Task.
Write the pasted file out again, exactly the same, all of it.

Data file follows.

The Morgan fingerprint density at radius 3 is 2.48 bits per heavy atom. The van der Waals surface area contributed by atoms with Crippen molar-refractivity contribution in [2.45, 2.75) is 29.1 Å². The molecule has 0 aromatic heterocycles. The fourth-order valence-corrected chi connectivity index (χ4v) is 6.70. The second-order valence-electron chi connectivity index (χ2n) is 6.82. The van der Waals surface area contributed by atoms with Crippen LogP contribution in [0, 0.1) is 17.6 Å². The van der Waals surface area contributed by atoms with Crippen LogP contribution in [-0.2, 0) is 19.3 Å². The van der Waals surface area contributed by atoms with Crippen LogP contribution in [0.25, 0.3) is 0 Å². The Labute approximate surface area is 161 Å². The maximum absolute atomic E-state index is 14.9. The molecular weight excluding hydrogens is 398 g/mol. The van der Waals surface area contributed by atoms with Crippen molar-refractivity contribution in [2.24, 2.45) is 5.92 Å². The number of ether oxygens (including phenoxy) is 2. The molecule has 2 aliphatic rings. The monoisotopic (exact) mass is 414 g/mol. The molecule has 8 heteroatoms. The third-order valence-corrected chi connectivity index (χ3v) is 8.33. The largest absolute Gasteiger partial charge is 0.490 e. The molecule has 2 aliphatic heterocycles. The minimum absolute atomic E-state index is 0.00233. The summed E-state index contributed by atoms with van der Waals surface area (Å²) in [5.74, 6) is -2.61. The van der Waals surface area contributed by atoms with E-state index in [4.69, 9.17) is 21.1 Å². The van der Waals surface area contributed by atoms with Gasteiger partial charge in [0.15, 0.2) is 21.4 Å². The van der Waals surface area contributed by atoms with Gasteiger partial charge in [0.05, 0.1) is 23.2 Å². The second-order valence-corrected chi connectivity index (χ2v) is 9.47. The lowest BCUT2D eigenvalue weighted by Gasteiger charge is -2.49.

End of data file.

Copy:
The Morgan fingerprint density at radius 3 is 2.48 bits per heavy atom. The van der Waals surface area contributed by atoms with Crippen molar-refractivity contribution in [2.45, 2.75) is 29.1 Å². The molecule has 0 aromatic heterocycles. The fourth-order valence-corrected chi connectivity index (χ4v) is 6.70. The second-order valence-electron chi connectivity index (χ2n) is 6.82. The van der Waals surface area contributed by atoms with Crippen LogP contribution in [0, 0.1) is 17.6 Å². The van der Waals surface area contributed by atoms with Crippen LogP contribution in [-0.2, 0) is 19.3 Å². The van der Waals surface area contributed by atoms with Crippen LogP contribution in [0.25, 0.3) is 0 Å². The Labute approximate surface area is 161 Å². The maximum absolute atomic E-state index is 14.9. The molecular weight excluding hydrogens is 398 g/mol. The van der Waals surface area contributed by atoms with Crippen molar-refractivity contribution in [2.24, 2.45) is 5.92 Å². The number of ether oxygens (including phenoxy) is 2. The molecule has 2 aliphatic rings. The monoisotopic (exact) mass is 414 g/mol. The molecule has 8 heteroatoms. The third-order valence-corrected chi connectivity index (χ3v) is 8.33. The largest absolute Gasteiger partial charge is 0.490 e. The molecule has 2 aliphatic heterocycles. The minimum absolute atomic E-state index is 0.00233. The summed E-state index contributed by atoms with van der Waals surface area (Å²) in [5.74, 6) is -2.61. The van der Waals surface area contributed by atoms with E-state index in [4.69, 9.17) is 21.1 Å². The van der Waals surface area contributed by atoms with Gasteiger partial charge in [0.15, 0.2) is 21.4 Å². The van der Waals surface area contributed by atoms with Gasteiger partial charge in [0.05, 0.1) is 23.2 Å². The second-order valence-corrected chi connectivity index (χ2v) is 9.47. The lowest BCUT2D eigenvalue weighted by Gasteiger charge is -2.49.